4. In the light of the foregoing discussion, we shall examine whether or not there is valid service in the instant case. The notice issued by this Court to the 1st respondent has been returned with the endorsement of the Superintendent of the Central Jail. Visakhapatnam, that the accused was not willing to have the notice served on him. The truth and correctness of the endorsement of the Superintendent. Central Jail is not in dispute. Nor is there any material on record to suspect the correctness of the endorsement. We have, therefore, no hesitation to hold that the 1st respondent A-1 has refused to have the notice served on him when it was tendered through the Superintendent of the Central Jail. In the circumstances, we are in entire agreement with the learned Additional Public Prosecutor that the refusal by the accused to have the notice served upon him would or must be deemed in law to be valid and good service. This view of ours gains support from the decision of a Division Bench of the Madras High Court in The Queen v. Punnamalai Nadan (1882) ILR 5 Madras 199 wherein the Court had to consider whether the refusal of an accused to have a notice served on him amounts to an offence under Section 173 IPC the learned Judses observed:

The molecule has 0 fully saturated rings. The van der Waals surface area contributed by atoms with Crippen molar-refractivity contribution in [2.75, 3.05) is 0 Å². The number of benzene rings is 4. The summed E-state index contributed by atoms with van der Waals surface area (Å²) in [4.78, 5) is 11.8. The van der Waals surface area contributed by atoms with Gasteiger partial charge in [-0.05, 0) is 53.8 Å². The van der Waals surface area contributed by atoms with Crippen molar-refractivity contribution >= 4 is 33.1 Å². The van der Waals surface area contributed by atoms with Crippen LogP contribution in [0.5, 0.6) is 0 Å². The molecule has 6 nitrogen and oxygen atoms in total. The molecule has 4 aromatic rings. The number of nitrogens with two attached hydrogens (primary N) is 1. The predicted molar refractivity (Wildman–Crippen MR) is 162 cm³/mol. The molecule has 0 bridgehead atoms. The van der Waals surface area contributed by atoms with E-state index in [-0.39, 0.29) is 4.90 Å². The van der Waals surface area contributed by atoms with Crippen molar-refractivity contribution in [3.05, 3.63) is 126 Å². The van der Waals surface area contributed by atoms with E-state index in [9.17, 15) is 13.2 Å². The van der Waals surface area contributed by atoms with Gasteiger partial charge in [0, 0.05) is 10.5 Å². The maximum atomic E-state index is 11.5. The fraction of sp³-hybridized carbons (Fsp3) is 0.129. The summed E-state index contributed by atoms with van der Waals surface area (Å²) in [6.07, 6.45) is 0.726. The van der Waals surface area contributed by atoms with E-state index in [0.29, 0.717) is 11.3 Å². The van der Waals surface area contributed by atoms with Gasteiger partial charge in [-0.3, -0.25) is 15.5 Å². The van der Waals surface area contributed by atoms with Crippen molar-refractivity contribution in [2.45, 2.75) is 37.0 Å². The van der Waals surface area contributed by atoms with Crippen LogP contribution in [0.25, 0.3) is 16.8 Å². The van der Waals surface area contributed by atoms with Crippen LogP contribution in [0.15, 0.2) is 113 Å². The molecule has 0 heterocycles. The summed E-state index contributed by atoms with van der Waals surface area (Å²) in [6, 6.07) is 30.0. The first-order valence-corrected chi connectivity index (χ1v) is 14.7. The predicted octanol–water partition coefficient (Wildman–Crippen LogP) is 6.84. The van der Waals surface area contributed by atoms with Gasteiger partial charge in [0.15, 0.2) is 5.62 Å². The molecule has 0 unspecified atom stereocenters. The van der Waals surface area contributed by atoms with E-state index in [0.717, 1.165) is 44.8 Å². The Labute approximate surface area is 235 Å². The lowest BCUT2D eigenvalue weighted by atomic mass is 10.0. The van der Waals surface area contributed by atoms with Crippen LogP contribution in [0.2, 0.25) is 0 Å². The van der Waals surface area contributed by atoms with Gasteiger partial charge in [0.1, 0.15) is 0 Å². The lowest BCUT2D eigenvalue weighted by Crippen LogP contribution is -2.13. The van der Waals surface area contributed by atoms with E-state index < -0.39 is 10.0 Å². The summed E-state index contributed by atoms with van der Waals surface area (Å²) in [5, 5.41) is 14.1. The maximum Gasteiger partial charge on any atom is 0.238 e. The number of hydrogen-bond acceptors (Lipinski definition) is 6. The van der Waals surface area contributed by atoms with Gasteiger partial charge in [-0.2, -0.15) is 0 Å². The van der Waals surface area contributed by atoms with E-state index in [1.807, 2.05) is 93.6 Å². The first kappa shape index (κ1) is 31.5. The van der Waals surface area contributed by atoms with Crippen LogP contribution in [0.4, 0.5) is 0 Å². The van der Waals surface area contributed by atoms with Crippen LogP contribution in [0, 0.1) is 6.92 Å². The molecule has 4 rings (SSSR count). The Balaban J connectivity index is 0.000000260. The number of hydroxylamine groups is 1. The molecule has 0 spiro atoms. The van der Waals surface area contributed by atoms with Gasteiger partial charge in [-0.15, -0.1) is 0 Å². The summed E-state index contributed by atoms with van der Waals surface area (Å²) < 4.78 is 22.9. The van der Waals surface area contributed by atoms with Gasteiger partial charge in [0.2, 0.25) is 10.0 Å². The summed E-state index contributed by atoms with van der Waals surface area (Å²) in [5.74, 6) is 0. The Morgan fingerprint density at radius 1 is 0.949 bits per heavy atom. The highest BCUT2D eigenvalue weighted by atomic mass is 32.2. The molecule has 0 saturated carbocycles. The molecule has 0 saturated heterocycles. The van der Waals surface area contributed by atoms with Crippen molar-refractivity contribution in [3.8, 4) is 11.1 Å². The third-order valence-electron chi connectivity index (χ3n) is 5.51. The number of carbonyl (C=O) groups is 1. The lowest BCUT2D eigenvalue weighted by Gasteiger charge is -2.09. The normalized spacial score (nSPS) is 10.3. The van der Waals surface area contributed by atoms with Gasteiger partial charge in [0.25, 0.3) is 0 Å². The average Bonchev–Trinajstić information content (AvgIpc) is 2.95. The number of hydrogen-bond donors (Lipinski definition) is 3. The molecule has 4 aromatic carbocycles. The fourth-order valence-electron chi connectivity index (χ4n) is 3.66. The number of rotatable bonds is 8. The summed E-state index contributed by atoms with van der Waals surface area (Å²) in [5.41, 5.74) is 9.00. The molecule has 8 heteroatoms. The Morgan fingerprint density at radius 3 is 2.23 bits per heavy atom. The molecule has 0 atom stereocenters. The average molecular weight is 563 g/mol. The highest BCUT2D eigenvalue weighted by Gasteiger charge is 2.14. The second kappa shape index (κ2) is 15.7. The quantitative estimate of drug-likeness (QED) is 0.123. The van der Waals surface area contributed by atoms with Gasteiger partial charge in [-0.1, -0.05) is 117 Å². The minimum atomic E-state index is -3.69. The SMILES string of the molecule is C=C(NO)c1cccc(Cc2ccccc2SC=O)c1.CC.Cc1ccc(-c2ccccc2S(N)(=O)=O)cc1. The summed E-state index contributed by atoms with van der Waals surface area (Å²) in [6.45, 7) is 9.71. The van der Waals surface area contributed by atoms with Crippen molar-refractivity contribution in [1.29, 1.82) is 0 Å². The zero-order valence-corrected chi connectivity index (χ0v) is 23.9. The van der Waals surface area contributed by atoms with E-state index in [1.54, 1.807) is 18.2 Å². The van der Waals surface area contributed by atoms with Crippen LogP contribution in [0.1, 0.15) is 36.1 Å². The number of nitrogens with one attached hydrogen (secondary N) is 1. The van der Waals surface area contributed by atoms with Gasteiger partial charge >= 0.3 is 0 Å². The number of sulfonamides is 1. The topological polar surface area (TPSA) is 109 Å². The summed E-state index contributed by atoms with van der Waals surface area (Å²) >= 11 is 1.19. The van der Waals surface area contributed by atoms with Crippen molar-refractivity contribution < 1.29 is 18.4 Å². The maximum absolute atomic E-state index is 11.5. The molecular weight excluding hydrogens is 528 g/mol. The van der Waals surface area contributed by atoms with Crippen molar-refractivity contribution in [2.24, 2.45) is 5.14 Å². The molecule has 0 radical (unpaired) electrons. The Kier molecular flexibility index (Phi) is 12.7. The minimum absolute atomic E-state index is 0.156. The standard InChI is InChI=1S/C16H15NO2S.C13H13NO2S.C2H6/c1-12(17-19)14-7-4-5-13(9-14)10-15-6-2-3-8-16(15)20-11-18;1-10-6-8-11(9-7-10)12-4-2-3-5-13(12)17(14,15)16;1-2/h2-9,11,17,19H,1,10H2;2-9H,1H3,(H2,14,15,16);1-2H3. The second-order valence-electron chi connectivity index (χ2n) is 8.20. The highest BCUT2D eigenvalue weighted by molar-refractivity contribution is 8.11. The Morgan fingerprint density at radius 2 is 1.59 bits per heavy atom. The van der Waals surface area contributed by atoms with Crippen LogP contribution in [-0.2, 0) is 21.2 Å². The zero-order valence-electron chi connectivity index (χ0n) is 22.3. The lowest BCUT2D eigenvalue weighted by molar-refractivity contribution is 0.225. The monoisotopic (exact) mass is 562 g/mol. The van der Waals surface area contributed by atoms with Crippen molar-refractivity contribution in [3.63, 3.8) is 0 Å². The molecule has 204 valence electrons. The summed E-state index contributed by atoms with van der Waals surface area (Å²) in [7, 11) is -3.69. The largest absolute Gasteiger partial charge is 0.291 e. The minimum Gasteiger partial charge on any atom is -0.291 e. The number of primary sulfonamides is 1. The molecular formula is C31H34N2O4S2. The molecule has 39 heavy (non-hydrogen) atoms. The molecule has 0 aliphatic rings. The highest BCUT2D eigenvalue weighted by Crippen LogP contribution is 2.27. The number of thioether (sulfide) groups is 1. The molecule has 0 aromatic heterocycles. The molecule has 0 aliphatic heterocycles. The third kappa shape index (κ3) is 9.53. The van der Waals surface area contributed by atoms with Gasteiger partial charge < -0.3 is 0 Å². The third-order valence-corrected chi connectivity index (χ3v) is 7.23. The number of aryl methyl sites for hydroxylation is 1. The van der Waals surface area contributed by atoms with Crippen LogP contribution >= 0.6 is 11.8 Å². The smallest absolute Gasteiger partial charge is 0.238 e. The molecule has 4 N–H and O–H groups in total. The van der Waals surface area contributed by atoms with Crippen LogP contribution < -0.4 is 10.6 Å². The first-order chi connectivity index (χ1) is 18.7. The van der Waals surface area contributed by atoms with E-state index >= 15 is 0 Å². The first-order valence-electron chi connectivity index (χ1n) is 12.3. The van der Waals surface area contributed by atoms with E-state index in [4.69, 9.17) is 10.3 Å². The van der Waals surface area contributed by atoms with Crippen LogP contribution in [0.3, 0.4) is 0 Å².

Service Is usually made by delivering to, and leaving with, the nartv the summons, though under Section 154, Criminal Procedure Code, tender is sufficient. We think that a refusal to receive a summons is not an offence under Section 173 : the words 'any manner prevents the service' cannot apply when the summons is tendered and refused, as it is good service.
5. To the same effect is the decision of the Allahabad High Court in Emperor v. Sahdeo Rai ILR (1918) 40 All. 577 : 19 CriLJ 746 and that of the Rangoon High Court in U. Thudama Wara v. King Emperor (1923) ILR 1 Rang. 49 : 23 CriLJ 557.
6. For all the reasons stated, we hold that the tender of notice which has been refused by the 1st respondent amounts to valid and sufficient service. In the circumstances, we direct the office to appoint a counsel in the State brief panel to represent A-1 in the Criminal Revision Case and assist the Court.